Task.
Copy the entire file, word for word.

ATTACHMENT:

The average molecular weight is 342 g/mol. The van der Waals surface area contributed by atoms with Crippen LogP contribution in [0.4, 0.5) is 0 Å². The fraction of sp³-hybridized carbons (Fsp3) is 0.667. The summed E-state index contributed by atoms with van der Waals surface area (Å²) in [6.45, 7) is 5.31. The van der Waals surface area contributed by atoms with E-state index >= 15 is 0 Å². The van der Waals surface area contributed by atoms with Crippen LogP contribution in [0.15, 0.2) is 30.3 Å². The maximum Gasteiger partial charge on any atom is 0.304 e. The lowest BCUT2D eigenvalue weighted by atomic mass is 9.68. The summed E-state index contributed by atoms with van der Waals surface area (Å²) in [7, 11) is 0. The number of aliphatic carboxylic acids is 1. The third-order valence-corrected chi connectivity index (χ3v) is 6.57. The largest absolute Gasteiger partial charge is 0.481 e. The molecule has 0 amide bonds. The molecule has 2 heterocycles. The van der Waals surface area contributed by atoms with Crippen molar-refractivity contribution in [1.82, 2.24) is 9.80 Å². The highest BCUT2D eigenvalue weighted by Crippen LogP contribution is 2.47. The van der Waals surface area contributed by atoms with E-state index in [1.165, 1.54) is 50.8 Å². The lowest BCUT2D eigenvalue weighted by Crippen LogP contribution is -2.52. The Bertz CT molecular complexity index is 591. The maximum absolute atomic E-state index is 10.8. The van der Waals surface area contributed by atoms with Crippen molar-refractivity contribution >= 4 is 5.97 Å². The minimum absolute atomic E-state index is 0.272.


The average molecular weight is 342 g/mol. The van der Waals surface area contributed by atoms with Crippen LogP contribution in [0.4, 0.5) is 0 Å². The fraction of sp³-hybridized carbons (Fsp3) is 0.667. The summed E-state index contributed by atoms with van der Waals surface area (Å²) in [6.45, 7) is 5.31. The van der Waals surface area contributed by atoms with E-state index >= 15 is 0 Å². The van der Waals surface area contributed by atoms with Crippen LogP contribution in [0.15, 0.2) is 30.3 Å². The maximum Gasteiger partial charge on any atom is 0.304 e. The lowest BCUT2D eigenvalue weighted by atomic mass is 9.68. The summed E-state index contributed by atoms with van der Waals surface area (Å²) in [7, 11) is 0. The number of aliphatic carboxylic acids is 1. The third-order valence-corrected chi connectivity index (χ3v) is 6.57. The largest absolute Gasteiger partial charge is 0.481 e. The molecule has 0 amide bonds. The molecule has 2 heterocycles. The van der Waals surface area contributed by atoms with Crippen molar-refractivity contribution in [1.82, 2.24) is 9.80 Å². The highest BCUT2D eigenvalue weighted by Crippen LogP contribution is 2.47. The van der Waals surface area contributed by atoms with E-state index in [1.165, 1.54) is 50.8 Å². The lowest BCUT2D eigenvalue weighted by Crippen LogP contribution is -2.52. The Bertz CT molecular complexity index is 591. The maximum absolute atomic E-state index is 10.8. The van der Waals surface area contributed by atoms with Crippen molar-refractivity contribution >= 4 is 5.97 Å². The minimum absolute atomic E-state index is 0.272.